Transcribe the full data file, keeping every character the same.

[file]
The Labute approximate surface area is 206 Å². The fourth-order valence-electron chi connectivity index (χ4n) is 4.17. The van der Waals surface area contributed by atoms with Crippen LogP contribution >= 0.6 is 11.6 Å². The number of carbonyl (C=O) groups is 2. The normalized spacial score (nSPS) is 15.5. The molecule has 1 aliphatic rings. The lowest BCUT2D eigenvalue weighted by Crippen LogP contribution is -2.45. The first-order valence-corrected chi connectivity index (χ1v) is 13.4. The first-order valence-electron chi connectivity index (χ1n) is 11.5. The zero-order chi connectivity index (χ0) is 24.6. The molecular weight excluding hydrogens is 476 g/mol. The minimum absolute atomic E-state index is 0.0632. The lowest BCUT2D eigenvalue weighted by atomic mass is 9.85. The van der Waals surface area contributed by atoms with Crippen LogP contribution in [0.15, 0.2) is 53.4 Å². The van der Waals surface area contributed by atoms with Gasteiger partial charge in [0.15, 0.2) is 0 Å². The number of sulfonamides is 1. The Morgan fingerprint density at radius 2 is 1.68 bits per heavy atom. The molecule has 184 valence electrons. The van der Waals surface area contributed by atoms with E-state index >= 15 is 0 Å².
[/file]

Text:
The Labute approximate surface area is 206 Å². The fourth-order valence-electron chi connectivity index (χ4n) is 4.17. The van der Waals surface area contributed by atoms with Crippen LogP contribution >= 0.6 is 11.6 Å². The number of carbonyl (C=O) groups is 2. The normalized spacial score (nSPS) is 15.5. The molecule has 1 aliphatic rings. The lowest BCUT2D eigenvalue weighted by Crippen LogP contribution is -2.45. The first-order valence-corrected chi connectivity index (χ1v) is 13.4. The first-order valence-electron chi connectivity index (χ1n) is 11.5. The zero-order chi connectivity index (χ0) is 24.6. The molecular weight excluding hydrogens is 476 g/mol. The minimum absolute atomic E-state index is 0.0632. The lowest BCUT2D eigenvalue weighted by atomic mass is 9.85. The van der Waals surface area contributed by atoms with Crippen LogP contribution in [0.15, 0.2) is 53.4 Å². The van der Waals surface area contributed by atoms with Gasteiger partial charge in [0.15, 0.2) is 0 Å². The number of sulfonamides is 1. The Morgan fingerprint density at radius 2 is 1.68 bits per heavy atom. The molecule has 184 valence electrons. The van der Waals surface area contributed by atoms with E-state index >= 15 is 0 Å².